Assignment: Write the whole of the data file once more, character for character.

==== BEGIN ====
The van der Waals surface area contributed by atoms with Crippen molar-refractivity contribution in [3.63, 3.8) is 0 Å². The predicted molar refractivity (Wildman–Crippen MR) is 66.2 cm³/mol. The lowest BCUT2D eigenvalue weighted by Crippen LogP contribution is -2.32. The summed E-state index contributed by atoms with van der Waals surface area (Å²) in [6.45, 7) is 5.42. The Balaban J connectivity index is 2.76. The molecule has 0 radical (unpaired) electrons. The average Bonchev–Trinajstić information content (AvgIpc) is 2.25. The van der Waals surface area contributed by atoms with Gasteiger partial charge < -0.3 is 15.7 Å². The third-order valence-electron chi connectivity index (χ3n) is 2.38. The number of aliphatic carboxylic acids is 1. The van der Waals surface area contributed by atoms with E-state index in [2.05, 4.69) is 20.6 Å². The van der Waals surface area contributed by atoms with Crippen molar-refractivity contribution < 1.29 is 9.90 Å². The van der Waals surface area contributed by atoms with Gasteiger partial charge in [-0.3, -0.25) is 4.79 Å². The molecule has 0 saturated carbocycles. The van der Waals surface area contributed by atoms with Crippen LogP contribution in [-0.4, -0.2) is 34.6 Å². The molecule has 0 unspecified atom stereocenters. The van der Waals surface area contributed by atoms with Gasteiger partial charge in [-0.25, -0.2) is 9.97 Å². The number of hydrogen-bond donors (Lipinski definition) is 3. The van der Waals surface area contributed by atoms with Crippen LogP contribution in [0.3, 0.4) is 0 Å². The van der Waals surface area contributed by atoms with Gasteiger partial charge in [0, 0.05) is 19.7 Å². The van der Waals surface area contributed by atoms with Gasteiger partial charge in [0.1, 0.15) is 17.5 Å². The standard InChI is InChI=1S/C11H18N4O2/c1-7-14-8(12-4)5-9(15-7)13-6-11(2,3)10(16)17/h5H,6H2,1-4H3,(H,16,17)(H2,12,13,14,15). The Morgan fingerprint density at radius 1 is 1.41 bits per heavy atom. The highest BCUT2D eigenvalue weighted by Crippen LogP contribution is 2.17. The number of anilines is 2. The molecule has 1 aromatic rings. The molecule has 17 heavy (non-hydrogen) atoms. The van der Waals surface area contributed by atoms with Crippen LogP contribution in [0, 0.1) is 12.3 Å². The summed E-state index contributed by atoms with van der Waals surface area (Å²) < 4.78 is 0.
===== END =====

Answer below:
The van der Waals surface area contributed by atoms with Crippen molar-refractivity contribution in [3.63, 3.8) is 0 Å². The predicted molar refractivity (Wildman–Crippen MR) is 66.2 cm³/mol. The lowest BCUT2D eigenvalue weighted by Crippen LogP contribution is -2.32. The summed E-state index contributed by atoms with van der Waals surface area (Å²) in [6.45, 7) is 5.42. The Balaban J connectivity index is 2.76. The molecule has 0 radical (unpaired) electrons. The average Bonchev–Trinajstić information content (AvgIpc) is 2.25. The van der Waals surface area contributed by atoms with Gasteiger partial charge < -0.3 is 15.7 Å². The third-order valence-electron chi connectivity index (χ3n) is 2.38. The number of aliphatic carboxylic acids is 1. The van der Waals surface area contributed by atoms with E-state index in [2.05, 4.69) is 20.6 Å². The van der Waals surface area contributed by atoms with Crippen molar-refractivity contribution < 1.29 is 9.90 Å². The van der Waals surface area contributed by atoms with Gasteiger partial charge in [-0.3, -0.25) is 4.79 Å². The molecule has 0 saturated carbocycles. The van der Waals surface area contributed by atoms with Crippen LogP contribution in [-0.4, -0.2) is 34.6 Å². The molecule has 0 unspecified atom stereocenters. The van der Waals surface area contributed by atoms with Gasteiger partial charge in [-0.25, -0.2) is 9.97 Å². The number of hydrogen-bond donors (Lipinski definition) is 3. The van der Waals surface area contributed by atoms with Crippen LogP contribution in [0.3, 0.4) is 0 Å². The van der Waals surface area contributed by atoms with Gasteiger partial charge in [0, 0.05) is 19.7 Å². The van der Waals surface area contributed by atoms with Gasteiger partial charge in [0.1, 0.15) is 17.5 Å². The standard InChI is InChI=1S/C11H18N4O2/c1-7-14-8(12-4)5-9(15-7)13-6-11(2,3)10(16)17/h5H,6H2,1-4H3,(H,16,17)(H2,12,13,14,15). The Morgan fingerprint density at radius 1 is 1.41 bits per heavy atom. The highest BCUT2D eigenvalue weighted by Crippen LogP contribution is 2.17. The number of anilines is 2. The molecule has 1 aromatic rings. The molecule has 17 heavy (non-hydrogen) atoms. The van der Waals surface area contributed by atoms with Crippen LogP contribution in [0, 0.1) is 12.3 Å². The summed E-state index contributed by atoms with van der Waals surface area (Å²) < 4.78 is 0.